The Plaint of the Men Who Have Not Yet DiedI awoke to find
some dog had died
and the hide was all
he'd left behind.
As I beheld
with baffled fright
the beast was felled
by dead of night,
for want of friends
or lack of kin
he met his end
so shed his skin
with none to leave,
no soul to sting,
no master grieved
or dirge to sing
And how to act,
I asked the morn',
by death dispatched
and life forlorn,
when the grim has left
the dead are saved,
and I, bereft,
must dig this grave?
In life we toil
for those who live;
and break the soil
with prayers to give
for those who die,
and, creeping far,
come to lie
within our yard.
the body sheer
the Earth laid bare
the finches croaked
the crickets crooned,
the swallows choked
the daises bloomed;
and by light of day
I built the cross
took my spade
and tilled the moss.
And with my knife,
I etched in stone
a mark of a life
I had not known.:
"Here Lies Dog!
I knew Thee Not;
Death and the Emerald CityThe Grim arrives just a moment too soon
at the corner of 4th and Pine.
Never a fan of wasted chances,
he decides to nurse a soy latte at the shop across the street
while he waits for the dying to commence.
She doesn't know she's falling and
by the time she's got that figured out,
she doesn't know
These intrepid wanderings and shortfalls.
At least the city makes it fun, he sighs;
ingenuity at its worst
and denial at its best.
her memories are smeared across the concrete
by the doors of the Westlake Station,
a mess of inverted aluminum and rubber tubing
OccupyThe young men speak of revolution
in the cramped and clamored quarters of some
crowded coffee shop;
whispered treatises in back-rooms filled with steam
and coffee beans.
Their life a whir of would-be's, could-be's
discontent and unkempt rage.
Cry, cry, cry
soldiers of fortune.
Who among you has the right to revolution?
Whispers of what
You'll holler, writhe and
crawl out in the night
rolling like a mortar shell toward some late-night rebel rally.
It could be 1998 or 1642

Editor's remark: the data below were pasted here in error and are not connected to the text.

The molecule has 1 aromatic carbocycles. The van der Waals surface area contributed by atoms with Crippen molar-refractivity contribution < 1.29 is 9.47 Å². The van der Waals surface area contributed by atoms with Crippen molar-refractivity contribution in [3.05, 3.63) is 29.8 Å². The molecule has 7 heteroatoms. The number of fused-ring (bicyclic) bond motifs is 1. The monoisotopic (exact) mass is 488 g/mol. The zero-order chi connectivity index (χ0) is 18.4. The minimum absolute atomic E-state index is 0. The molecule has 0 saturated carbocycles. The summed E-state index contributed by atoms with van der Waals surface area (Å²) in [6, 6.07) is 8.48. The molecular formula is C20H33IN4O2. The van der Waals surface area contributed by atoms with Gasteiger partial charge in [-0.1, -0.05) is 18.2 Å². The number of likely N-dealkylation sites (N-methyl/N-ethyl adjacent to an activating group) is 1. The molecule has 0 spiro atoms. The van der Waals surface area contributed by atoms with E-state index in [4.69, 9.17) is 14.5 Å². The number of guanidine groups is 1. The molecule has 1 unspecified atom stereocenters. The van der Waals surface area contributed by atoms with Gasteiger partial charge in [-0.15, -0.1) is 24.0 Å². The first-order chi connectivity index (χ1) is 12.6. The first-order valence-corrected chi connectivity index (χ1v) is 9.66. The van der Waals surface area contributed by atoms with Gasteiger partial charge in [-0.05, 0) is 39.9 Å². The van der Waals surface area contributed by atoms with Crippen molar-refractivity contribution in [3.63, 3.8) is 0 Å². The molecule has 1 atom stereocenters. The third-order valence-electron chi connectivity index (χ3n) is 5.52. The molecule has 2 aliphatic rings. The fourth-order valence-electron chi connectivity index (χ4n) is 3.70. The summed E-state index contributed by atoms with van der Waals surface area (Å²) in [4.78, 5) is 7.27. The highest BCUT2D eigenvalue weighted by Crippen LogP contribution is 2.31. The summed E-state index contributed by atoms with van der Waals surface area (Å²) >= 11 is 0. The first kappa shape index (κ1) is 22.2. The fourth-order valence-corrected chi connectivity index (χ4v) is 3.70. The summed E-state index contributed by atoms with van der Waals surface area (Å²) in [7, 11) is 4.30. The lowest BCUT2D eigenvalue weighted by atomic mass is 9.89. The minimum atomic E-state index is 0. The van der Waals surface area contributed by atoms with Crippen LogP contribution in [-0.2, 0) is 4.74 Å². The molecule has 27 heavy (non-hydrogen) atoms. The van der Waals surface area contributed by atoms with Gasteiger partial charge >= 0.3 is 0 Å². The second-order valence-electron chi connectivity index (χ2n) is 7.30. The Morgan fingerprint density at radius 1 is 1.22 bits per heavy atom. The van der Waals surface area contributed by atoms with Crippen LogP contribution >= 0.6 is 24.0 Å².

New York or Baton Rouge
Brazil or Byzantine
the names all change but in the night
the people look the same:
angry young men with hardened faces
shaking fisted hands up to the sky.
The mad young men whisper, "revolution,"
and somewhere in the hollows of the city
in flickered lamplight, empty places
the old men bow their heads and fold their hands
and give thanks for love and life.
Coffee Beans and ClosetsShe is waiting beneath the lamplight at 1st and Seneca,
purple paisley rainboots
and a scarf made out of silk;
and here we meet;
and there is nothing much to say about our meeting
but that we meet, once
(at the bend of 1st and Seneca)
and that she is headed one way
and that I have come another
Dark skin and darker eyes;
she speaks of a life lived by sun-bleached valleys
in Rajasthan or Istanbul
or in the dunes of the desert
And it's not a case of dancing
down some dappled city street, this movement
in the early morning light
nor this chorus like a song of jubilation
but see the way she moves with the rhythm of the rainfall
in a flash of black and burgundy.
And we're forty blocks and fifteen days
we're rain and fog and the roar of traffic
pacing in the shadows of the West Seattle bridge;
I ramble like a poet
and she responds with vagaries;
for forty blocks
in fifteen days;
the only time in all m
MeatRuddy tongue, the fickle thing,
hacks the words apart and tacks them back together;
this is a language of flesh.
Pieces joined askew
with a length of twine.
(it's made of meat, they're made of meat)
Like the half-jarred rhythm rolling out with
places to go
things to be.
(meat noises, made out of meat)
All of it was words and none of it was language.
(it's just air and words and air and meat)
Not quite animal are you listening? this isn't like
like romance or like nature
sentiment or reason
body or soul none of it like brushstrokes,
black and white,
the artistic whine of a tortured soul
laid to bare
none of it
Verbs that cu